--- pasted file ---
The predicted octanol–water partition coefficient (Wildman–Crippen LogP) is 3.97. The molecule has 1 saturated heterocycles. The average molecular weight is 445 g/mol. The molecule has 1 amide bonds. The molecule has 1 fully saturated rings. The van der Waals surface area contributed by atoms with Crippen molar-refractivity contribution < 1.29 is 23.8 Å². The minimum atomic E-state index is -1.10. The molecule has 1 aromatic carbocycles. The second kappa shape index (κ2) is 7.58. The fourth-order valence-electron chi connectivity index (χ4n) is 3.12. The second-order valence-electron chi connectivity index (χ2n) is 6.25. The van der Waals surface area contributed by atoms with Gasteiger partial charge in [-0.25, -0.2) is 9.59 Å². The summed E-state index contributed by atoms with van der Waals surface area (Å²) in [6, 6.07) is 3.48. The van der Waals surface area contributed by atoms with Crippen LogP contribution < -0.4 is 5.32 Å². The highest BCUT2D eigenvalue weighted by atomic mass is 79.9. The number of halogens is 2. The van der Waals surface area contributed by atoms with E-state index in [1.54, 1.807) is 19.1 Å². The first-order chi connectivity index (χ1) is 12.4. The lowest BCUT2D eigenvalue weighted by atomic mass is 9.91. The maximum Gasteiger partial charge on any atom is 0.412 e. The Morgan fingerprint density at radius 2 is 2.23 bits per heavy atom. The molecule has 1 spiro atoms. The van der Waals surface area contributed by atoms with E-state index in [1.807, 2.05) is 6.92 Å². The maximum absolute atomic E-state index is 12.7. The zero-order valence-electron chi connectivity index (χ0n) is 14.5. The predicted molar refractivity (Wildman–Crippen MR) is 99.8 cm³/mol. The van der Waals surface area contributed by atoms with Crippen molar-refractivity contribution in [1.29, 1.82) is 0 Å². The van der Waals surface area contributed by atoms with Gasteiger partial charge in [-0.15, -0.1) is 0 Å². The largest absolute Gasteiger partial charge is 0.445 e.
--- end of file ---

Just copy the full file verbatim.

The predicted octanol–water partition coefficient (Wildman–Crippen LogP) is 3.97. The molecule has 1 saturated heterocycles. The average molecular weight is 445 g/mol. The molecule has 1 amide bonds. The molecule has 1 fully saturated rings. The van der Waals surface area contributed by atoms with Crippen molar-refractivity contribution < 1.29 is 23.8 Å². The minimum atomic E-state index is -1.10. The molecule has 1 aromatic carbocycles. The second kappa shape index (κ2) is 7.58. The fourth-order valence-electron chi connectivity index (χ4n) is 3.12. The second-order valence-electron chi connectivity index (χ2n) is 6.25. The van der Waals surface area contributed by atoms with Gasteiger partial charge in [-0.25, -0.2) is 9.59 Å². The summed E-state index contributed by atoms with van der Waals surface area (Å²) in [6, 6.07) is 3.48. The van der Waals surface area contributed by atoms with Crippen LogP contribution < -0.4 is 5.32 Å². The highest BCUT2D eigenvalue weighted by atomic mass is 79.9. The number of halogens is 2. The van der Waals surface area contributed by atoms with E-state index in [1.54, 1.807) is 19.1 Å². The first-order chi connectivity index (χ1) is 12.4. The lowest BCUT2D eigenvalue weighted by atomic mass is 9.91. The maximum Gasteiger partial charge on any atom is 0.412 e. The Morgan fingerprint density at radius 2 is 2.23 bits per heavy atom. The molecule has 1 spiro atoms. The van der Waals surface area contributed by atoms with E-state index in [1.807, 2.05) is 6.92 Å². The maximum absolute atomic E-state index is 12.7. The zero-order valence-electron chi connectivity index (χ0n) is 14.5. The predicted molar refractivity (Wildman–Crippen MR) is 99.8 cm³/mol. The van der Waals surface area contributed by atoms with Crippen molar-refractivity contribution in [1.29, 1.82) is 0 Å². The van der Waals surface area contributed by atoms with Gasteiger partial charge in [-0.15, -0.1) is 0 Å². The largest absolute Gasteiger partial charge is 0.445 e.